Physiology and Pathology

  • Georges Canguilhem
Part of the Studies in the History of Modern Science book series (SHMS, volume 3)


As a consequence of the preceding analyses, it seems that a definition of physiology as the science of the laws or constants of normal life would not be strictly exact for two reasons: first, because the concept of normal is not a concept of existence, in itself susceptible of objective measurement; and second, because the pathological must be understood as one type of normal, as the abnormal is not what is not normal, but what constitutes another normal. This does not mean that physiology is not a science. It is genuinely so in terms of its search for constants and invariants, its metrical procedures, and its general analytical approach. But it is easy to specify how physiology is a science in terms of its method, less easy to specify of what, in terms of its object. Shall we call it the science of the conditions of health? In our opinion this would already be preferable to the science of the normal functions of life since we have believed we must distinguish between the normal state and health. But one difficulty persists. When we think of the object of a science we think of a stable object identical to itself. In this respect, matter and motion, governed by inertia, fulfill every requirement. But life? Isn’t it evolution, variation of forms, invention of behaviors? Isn’t its structure historical as well as histological? Physiology would then tend toward history, which is not, no matter what you do, the science of nature. It is true that we are nonetheless struck by life’s stable quality. In short, in order to define physiology, everything depends on one’s concept of health. Raphael Dubois, who is, to our knowledge, the only nineteenth century author of a work on physiology in which a not merely etymological or purely tautological definition of it is proposed, derives its meaning from the Hippocratic theory of natura medicatrix:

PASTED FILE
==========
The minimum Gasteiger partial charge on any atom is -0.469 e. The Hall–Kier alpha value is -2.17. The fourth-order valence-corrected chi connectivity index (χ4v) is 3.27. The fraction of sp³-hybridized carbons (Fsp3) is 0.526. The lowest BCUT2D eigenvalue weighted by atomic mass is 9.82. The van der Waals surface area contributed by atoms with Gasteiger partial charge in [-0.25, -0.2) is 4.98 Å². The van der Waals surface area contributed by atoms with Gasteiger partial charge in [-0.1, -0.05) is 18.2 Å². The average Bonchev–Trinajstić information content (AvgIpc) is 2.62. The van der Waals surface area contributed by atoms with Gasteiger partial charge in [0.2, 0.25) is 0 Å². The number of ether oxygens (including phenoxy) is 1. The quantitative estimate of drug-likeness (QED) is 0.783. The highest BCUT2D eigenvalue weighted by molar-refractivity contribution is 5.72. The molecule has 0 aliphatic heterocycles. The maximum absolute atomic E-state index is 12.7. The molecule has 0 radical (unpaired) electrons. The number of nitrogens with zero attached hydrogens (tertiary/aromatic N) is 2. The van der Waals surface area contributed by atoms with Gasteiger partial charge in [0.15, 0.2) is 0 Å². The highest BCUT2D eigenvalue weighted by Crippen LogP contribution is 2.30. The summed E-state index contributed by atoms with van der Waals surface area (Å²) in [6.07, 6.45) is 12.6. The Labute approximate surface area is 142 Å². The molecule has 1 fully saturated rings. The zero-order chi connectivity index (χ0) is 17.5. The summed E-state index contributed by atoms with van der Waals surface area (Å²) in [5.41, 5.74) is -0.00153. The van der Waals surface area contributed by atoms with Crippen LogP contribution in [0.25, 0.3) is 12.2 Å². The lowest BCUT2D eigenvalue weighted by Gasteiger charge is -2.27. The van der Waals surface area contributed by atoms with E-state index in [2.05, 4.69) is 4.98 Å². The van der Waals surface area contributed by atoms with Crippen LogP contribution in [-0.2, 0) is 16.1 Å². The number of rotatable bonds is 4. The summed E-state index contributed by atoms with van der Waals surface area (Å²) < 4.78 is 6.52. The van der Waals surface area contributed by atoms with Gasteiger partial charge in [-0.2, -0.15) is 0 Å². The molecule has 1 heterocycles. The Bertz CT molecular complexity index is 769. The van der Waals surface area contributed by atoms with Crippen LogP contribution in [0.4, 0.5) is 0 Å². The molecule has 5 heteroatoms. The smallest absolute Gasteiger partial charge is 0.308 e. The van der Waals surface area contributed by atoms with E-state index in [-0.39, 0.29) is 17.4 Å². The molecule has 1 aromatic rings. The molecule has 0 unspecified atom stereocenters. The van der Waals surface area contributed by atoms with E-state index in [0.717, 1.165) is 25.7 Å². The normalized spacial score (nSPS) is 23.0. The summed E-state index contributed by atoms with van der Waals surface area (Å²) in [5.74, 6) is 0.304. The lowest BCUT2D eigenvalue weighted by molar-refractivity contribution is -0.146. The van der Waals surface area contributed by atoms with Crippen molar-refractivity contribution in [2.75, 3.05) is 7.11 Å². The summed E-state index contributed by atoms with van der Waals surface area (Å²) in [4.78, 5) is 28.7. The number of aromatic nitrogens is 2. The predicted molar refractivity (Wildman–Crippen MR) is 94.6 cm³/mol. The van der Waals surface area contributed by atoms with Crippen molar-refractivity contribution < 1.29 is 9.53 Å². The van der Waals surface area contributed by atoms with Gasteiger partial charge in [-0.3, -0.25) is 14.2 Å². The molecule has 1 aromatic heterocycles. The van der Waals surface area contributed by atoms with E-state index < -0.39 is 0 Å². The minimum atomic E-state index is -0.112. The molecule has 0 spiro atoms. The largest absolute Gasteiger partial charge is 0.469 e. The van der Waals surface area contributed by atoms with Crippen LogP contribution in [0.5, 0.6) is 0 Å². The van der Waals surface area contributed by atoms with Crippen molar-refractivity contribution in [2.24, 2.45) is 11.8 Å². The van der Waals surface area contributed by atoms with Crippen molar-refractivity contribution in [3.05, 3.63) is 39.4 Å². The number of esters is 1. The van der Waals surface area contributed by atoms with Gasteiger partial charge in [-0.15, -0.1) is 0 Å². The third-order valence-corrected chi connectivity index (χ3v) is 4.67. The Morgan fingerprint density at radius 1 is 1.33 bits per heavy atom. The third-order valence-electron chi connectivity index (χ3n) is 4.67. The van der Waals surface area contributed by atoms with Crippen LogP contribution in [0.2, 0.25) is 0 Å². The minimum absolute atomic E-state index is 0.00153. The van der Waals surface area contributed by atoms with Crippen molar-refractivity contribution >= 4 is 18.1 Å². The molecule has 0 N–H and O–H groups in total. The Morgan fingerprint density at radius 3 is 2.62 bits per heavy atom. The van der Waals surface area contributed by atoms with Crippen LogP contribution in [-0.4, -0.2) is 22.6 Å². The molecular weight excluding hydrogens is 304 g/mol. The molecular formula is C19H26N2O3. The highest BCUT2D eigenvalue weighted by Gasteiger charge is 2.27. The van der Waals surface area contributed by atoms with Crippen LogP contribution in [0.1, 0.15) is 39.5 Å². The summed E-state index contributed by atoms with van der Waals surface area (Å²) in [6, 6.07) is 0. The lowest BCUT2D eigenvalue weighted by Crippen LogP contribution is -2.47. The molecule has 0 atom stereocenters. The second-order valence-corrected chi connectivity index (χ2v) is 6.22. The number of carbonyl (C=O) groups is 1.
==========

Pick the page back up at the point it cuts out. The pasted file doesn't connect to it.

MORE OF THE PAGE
The role of natura medicatrix is identified with that of the normal functions of the organism which are all more or less directly conservative or defensive. Physiology is the study of nothing other than the functions of living beings, or in other words, the normal phenomena of the living proteon or bioproteon [35, 10].


Adrenal Gland Pathological Anatomy Glossopharyngeal Nerve General Analytical Approach Metrical Procedure 
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© D. Reidel Publishing Company, Dordrecht, Holland 1978

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  • Georges Canguilhem

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